The superyacht, “Tango” docked in Marmaris, Mugla, Turkey on April 19, 2014.
Levent Kisi/Anadolu Agency/Getty Images
The White House unveiled a new plan Thursday to sell seized Russian assets to fund Ukraine.
The $90 million superyacht owned by sanctioned oligarch Viktor Vekselberg could be the first asset sold.
It’s the only Russian yacht the US has seized so far — but European allies have seized a dozen more.
Under a new White House plan unveiled Thursday, a $90 million superyacht belonging to sanctioned oligarch Viktor Vekselberg could be the first asset sold to fund Ukraine’s defense against Russia.
The 255-foot yacht named “Tango” was seized by Spanish law enforcement at the request of the US during the first week of April. Its billionaire owner and founder of the Russian conglomerate Renova Group was sanctioned by the US in March for maintaining a network close to the Kremlin, per the US Treasury.
If President Biden’s proposal is approved, it would expedite and streamline the complicated legal process surrounding the forfeiture of seized Russian assets.
Since “Tango” is the only oligarch-linked yacht the US has successfully seized thus far, it would likely be one of the first assets put through the new system — potentially generating millions in aid to Ukraine. The US Department of Justice declined to comment on this possibility.
Civil Guards accompany US FBI agents and a US Homeland Security agents from the superyacht “Tango” in Palma de Mallorca, Spain, Monday April 4, 2022.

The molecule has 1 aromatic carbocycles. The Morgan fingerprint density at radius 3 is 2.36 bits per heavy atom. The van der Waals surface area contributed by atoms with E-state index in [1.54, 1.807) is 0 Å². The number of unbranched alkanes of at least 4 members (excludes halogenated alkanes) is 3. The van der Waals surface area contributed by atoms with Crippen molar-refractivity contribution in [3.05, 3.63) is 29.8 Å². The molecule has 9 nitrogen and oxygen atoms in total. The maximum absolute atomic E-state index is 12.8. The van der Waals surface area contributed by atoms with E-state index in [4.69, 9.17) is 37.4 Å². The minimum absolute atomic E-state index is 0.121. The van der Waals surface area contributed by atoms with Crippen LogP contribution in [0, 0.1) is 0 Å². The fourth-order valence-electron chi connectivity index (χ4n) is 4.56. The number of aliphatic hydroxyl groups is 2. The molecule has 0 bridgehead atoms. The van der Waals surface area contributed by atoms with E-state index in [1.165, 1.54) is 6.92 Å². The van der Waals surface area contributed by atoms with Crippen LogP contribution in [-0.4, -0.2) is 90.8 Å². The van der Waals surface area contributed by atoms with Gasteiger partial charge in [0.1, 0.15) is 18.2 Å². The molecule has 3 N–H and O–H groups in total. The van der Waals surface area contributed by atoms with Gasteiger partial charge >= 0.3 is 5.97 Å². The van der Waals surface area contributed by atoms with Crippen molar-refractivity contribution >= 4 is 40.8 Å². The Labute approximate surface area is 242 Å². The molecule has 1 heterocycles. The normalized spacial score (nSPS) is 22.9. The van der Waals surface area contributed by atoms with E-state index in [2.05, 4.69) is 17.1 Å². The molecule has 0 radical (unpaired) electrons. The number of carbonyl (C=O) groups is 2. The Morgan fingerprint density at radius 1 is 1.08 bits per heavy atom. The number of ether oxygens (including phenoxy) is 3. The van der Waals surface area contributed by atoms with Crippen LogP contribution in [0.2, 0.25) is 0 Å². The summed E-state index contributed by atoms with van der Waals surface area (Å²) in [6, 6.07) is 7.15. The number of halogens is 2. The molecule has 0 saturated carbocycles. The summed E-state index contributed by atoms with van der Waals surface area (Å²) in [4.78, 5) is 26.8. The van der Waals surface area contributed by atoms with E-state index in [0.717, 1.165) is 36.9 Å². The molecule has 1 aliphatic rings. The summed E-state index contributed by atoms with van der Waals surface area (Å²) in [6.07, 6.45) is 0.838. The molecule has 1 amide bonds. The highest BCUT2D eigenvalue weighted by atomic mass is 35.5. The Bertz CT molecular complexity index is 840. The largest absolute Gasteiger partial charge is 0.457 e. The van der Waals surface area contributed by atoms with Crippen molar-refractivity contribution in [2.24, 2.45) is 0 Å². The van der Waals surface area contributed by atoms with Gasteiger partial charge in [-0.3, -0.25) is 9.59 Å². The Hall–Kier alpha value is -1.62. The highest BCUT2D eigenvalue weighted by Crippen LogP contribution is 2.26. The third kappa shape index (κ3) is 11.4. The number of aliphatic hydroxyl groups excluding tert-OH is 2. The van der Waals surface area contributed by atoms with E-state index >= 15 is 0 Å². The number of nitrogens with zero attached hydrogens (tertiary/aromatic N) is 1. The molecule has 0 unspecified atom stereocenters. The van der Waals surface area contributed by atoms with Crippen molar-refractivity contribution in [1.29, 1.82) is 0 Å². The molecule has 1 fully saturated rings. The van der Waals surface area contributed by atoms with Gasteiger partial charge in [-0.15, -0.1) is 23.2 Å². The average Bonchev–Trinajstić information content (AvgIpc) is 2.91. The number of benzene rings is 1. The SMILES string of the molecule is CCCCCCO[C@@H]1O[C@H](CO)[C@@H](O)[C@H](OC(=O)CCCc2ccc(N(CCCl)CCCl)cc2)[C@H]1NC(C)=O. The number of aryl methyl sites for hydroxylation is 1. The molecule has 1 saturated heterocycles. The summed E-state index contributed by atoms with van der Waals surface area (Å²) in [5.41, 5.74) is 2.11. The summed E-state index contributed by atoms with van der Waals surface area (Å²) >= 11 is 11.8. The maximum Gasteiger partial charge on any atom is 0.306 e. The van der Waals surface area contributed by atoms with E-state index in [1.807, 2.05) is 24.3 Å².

AP Photo/Francisco Ubilla
The new plan would also “improve the United States’ ability to work with international partners to recover assets linked to foreign corruption,” the White House said.
This amendment could open up the US’ proposed forfeiture system to over a dozen yachts seized and identified for seizure by European allies. In total, the yachts are worth more than $2.5 billion, as Axios has reported.
However, Benjamin Maltby, a partner at Keystone Law in the UK and an expert in yacht and luxury asset law, told Insider that conducting a sale through the US Department of Justice would “only add another layer of unnecessary administrative expense and delay” if the yachts were located in a separate jurisdiction.
On top of the legal amendments, the plan would establish a way to transfer the proceeds of forfeited kleptocracy property to Ukraine’s defenses. Shane Riedel, CEO of financial crime risk quantification platform Elucidate, told Insider that there’s “no precedent” in liquidating …read more
Source:: Business Insider